A Peaceful Paint Atelier Sets Up Shop in Bath

Atelier Ellis transformed a four-story townhouse into a tranquil domestic setting where customers can envision how the brand’s 90-shade roster of handmade paints can bathe the walls of their own home.

“I’ve always believed in the power and pleasure of sitting quietly, deeply,” Cassandra Ellis, the founder of English paint purveyor Atelier Ellis, tells Surface. “We’ve stopped giving time and real thought to how we want to live and what we want to live with.” That explains why Ellis moved her five-year-old brand into a tranquil townhouse on Bath’s artisan-friendly Walcot Street, where customers envision how the atelier’s 90-shade roster of breathable, handmade paints can bathe the walls of their own home. “I want them to feel at the center,” Ellis says, “that we’re gently wrapping them and encouraging them to take their freedom.”

That journey begins on the ground floor, where guests enter a storefront displaying the full Atelier Ellis palette. Artisans mix paints on request in two adjoining spaces, whose walls will be reimagined with each solstice. Other rooms across four floors are reserved as studios and workshops where Ellis will host one-to-one color consultations. Throughout, artisan furniture intermingles with quiet, one-of-a-kind objects that afford people space to “stop and think about the importance of home.” They include antique Noren curtains, ancient Tansu cabinets, gilded Italian desks, and an abundance of fresh flowers foraged from the countryside.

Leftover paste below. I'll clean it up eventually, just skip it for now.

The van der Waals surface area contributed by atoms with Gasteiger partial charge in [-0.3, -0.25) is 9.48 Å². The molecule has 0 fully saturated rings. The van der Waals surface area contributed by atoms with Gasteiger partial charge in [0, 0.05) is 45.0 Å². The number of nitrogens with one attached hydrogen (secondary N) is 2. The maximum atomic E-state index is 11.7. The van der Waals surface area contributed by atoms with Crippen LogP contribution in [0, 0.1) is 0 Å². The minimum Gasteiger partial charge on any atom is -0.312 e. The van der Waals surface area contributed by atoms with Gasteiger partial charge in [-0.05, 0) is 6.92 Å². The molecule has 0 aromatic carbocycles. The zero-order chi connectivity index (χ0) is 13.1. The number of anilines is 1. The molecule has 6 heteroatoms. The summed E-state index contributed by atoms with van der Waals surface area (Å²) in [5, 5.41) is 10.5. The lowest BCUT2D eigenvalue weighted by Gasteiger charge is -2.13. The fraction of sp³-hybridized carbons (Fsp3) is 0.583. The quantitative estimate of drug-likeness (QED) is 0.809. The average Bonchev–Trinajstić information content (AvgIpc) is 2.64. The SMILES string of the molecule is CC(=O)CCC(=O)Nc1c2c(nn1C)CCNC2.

The atmosphere is both worldly and deeply domestic, a balance Ellis attains in her palette and the townhouse’s seasonal exhibitions celebrating craft in all forms. Kicking things off are peaceful photographs by New Zealand’s Jessica MacCormick that celebrate the process of flowering; they join a showcase of 50 one-of-a-kind drinking mugs by Sheffield makers Pottery West. Nine new shades Ellis conceived as a poetic tribute to the rhythms of Bath lend a cocooning ambience. “People need space, shadows, art, and inspiration to find out how they’d like to live,” Ellis says. “Colors help them tell that story.”

Photography by Ellen Christina Hancock and Kalina Krawczyk.

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